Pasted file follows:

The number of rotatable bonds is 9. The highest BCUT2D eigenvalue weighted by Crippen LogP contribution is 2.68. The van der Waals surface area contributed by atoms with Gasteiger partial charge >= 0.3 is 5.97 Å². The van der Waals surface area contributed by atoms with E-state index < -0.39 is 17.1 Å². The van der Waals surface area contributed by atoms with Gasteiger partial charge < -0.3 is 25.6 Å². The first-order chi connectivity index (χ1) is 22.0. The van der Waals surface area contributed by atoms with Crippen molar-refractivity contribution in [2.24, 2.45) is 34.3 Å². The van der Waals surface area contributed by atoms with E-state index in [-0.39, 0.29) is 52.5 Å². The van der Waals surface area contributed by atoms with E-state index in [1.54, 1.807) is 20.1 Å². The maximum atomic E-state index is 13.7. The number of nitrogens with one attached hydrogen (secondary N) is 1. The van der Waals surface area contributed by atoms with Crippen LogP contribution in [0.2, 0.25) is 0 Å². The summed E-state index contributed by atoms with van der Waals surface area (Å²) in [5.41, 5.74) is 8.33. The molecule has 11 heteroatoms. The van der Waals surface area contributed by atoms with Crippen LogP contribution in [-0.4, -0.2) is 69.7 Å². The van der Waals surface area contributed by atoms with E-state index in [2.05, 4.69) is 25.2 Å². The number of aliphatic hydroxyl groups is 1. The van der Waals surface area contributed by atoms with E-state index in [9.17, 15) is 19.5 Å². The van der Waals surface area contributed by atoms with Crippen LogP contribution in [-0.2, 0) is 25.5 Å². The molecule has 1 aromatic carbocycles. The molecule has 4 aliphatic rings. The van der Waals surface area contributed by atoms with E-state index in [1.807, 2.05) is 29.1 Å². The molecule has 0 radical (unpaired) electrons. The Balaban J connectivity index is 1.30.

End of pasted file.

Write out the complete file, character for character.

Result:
The number of rotatable bonds is 9. The highest BCUT2D eigenvalue weighted by Crippen LogP contribution is 2.68. The van der Waals surface area contributed by atoms with Gasteiger partial charge >= 0.3 is 5.97 Å². The van der Waals surface area contributed by atoms with E-state index < -0.39 is 17.1 Å². The van der Waals surface area contributed by atoms with Gasteiger partial charge < -0.3 is 25.6 Å². The first-order chi connectivity index (χ1) is 22.0. The van der Waals surface area contributed by atoms with Crippen molar-refractivity contribution in [2.24, 2.45) is 34.3 Å². The van der Waals surface area contributed by atoms with E-state index in [-0.39, 0.29) is 52.5 Å². The van der Waals surface area contributed by atoms with E-state index in [1.54, 1.807) is 20.1 Å². The maximum atomic E-state index is 13.7. The number of nitrogens with one attached hydrogen (secondary N) is 1. The van der Waals surface area contributed by atoms with Crippen LogP contribution in [0.2, 0.25) is 0 Å². The summed E-state index contributed by atoms with van der Waals surface area (Å²) in [5.41, 5.74) is 8.33. The molecule has 11 heteroatoms. The van der Waals surface area contributed by atoms with Crippen LogP contribution in [-0.4, -0.2) is 69.7 Å². The van der Waals surface area contributed by atoms with E-state index in [2.05, 4.69) is 25.2 Å². The number of aliphatic hydroxyl groups is 1. The van der Waals surface area contributed by atoms with E-state index in [9.17, 15) is 19.5 Å². The van der Waals surface area contributed by atoms with Crippen LogP contribution in [-0.2, 0) is 25.5 Å². The molecule has 1 aromatic carbocycles. The molecule has 4 aliphatic rings. The van der Waals surface area contributed by atoms with E-state index in [1.807, 2.05) is 29.1 Å². The molecule has 0 radical (unpaired) electrons. The Balaban J connectivity index is 1.30.